If you’re reading this, it might be because you’re feeling suicidal and you’re afraid to say something to your therapist because you’re worried about how they will respond. Let me preface this blog post with this—how your therapist will respond depends on a lot of factors—everyone is different, every situation is different. With that in mind, I will give a brief overview of what you can expect to happen when you work with a DBT-adherent therapist.
In DBT, we try very hard to not have our clients hospitalized, and there are many reasons for this. There is no research demonstrating that hospitalization reduces the chance that someone will complete suicide in the future. In fact, hospitalizing certain individuals who are suicidal might actually be reinforcing, making it more likely that they will attempt suicide in the future. Plus, hospitalizations do little to actually solve suicidality. If you’re hospitalized, you are removed from your environment for a period of time. You may learn some skills in the hospital, you may not. Then you are discharged right back into the same stressful environment. So your environment hasn’t changed at all and you’ve spent several days away from the problem, which likely creates more problems such as losing your job because you had to call off, or not resolving conflict with a significant other because you went to the hospital. Now, there are some situations where hospitalization is necessary (e.g., manic behaviors, psychosis), so that could happen, even if you’re in DBT therapy, but outside of those limited circumstances, most of the time we try to not hospitalize our clients for suicidal thoughts or intentions.
So, what do we do instead?
To get back to the question at hand, what will my DBT therapist do if I tell them I’m suicidal? Most likely your therapist is going to ask you several questions to assess the situation. They will more than likely be supportive and validating as much as they can while ascertaining information concerning the stressor that’s causing suicidal thoughts, intentions, and behaviors. They will ask about your intention and whether you have the means to complete suicide, and they will work toward determining your level of risk.
Once the assessment is complete, your therapist is going to work with you to mitigate this risk. Basically, they will help you problem solve ways to decrease your risk factors—making a plan to give medications to a trusted friend or family member, for instance. Or they might have you call someone in session and make plans with them to spend the night with them. It’s usually helpful to involve a supportive person in your environment to help you when you’re noticing suicidal urges. Your therapist is going to help you use DBT skills (e.g., tipping the temperature, paced breathing, self-soothing) to decrease your level of distress and remember your Life Worth Living goals. If you’re in comprehensive DBT, they’ll set up a plan to help you to remember to use phone coaching so that you can call them any time of the day to help with skills if you’re so distressed that you are struggling to use DBT skills. When the two of you have come up with a solid plan, your therapist may reassess you’re current state to determine the likelihood that you will use your safety plan versus harming yourself. They may set up a plan for them to check-in on you or have you reach out to them at some point. Many clients will note that having a game plan usually helps them decrease their suicidal urges, or at least manage them more effectively.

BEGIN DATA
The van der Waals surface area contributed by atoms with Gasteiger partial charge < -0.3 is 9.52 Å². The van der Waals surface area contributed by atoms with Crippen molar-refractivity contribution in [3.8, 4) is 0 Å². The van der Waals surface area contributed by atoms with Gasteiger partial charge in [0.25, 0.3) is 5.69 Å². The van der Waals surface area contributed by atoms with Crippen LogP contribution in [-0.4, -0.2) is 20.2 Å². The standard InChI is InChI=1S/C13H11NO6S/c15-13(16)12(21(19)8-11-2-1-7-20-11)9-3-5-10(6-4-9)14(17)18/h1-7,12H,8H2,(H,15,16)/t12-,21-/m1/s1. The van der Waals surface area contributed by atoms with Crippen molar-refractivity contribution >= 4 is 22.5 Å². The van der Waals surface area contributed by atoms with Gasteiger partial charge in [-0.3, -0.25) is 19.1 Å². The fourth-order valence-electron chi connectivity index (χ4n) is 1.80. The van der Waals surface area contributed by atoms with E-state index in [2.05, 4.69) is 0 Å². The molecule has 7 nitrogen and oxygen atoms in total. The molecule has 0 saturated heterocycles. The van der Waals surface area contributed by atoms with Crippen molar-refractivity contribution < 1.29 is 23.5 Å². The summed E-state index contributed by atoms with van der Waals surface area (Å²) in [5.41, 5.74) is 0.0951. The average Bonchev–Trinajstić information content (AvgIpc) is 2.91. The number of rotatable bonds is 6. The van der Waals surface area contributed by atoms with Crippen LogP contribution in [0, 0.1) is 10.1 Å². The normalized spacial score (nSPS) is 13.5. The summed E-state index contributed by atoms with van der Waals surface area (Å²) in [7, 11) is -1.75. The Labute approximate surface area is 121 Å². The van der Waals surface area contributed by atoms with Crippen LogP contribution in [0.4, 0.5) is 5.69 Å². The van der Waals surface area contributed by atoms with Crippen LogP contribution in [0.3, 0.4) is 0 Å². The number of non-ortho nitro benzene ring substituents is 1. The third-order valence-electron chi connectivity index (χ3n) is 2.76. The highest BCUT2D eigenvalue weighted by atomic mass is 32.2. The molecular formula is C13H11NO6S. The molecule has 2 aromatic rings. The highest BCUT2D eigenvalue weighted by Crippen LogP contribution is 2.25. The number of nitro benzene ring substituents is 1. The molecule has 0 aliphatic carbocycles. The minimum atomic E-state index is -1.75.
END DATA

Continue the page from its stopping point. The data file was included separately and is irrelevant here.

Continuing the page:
Being willing to discuss suicidal thoughts, intentions, and actions, can be incredibly difficult. It is especially challenging if you don’t know what to expect from your therapist or if you’re worried about how they’ll respond. If you feel this way, you are not alone. Instead of focusing on “staying alive,” DBT focuses on building a life worth living—learning how to build your life to be a life where you genuinely are excited to live day by day. DBT therapists directly teach people how to build a life worth living by helping people to solve the problems that are leading to suicidal urges. Hopefully this gives you more insight into how DBT therapists manage suicidal thoughts and behaviors!
About the Author
Maria Mangione (she/her), M.A., LPCC is a licensed clinical counselor that specializes in dialectical behavior therapy. Maria works to help people develop the tools they need to develop trust in themselves and build their life worth living. Maria believes in having meaningful connections with her clients and believes that therapy and healing can be fun. Click Here to learn more about Maria’s experience and therapeutic style.
If you are feeling suicidal, or you are in crisis, please call 988 (the suicide prevention hotline) for assistance.
Suicide Prevention by the American Psychological Association: Click Here
DBT’s Approach to Treating People at High Risk for Suicide: Click Here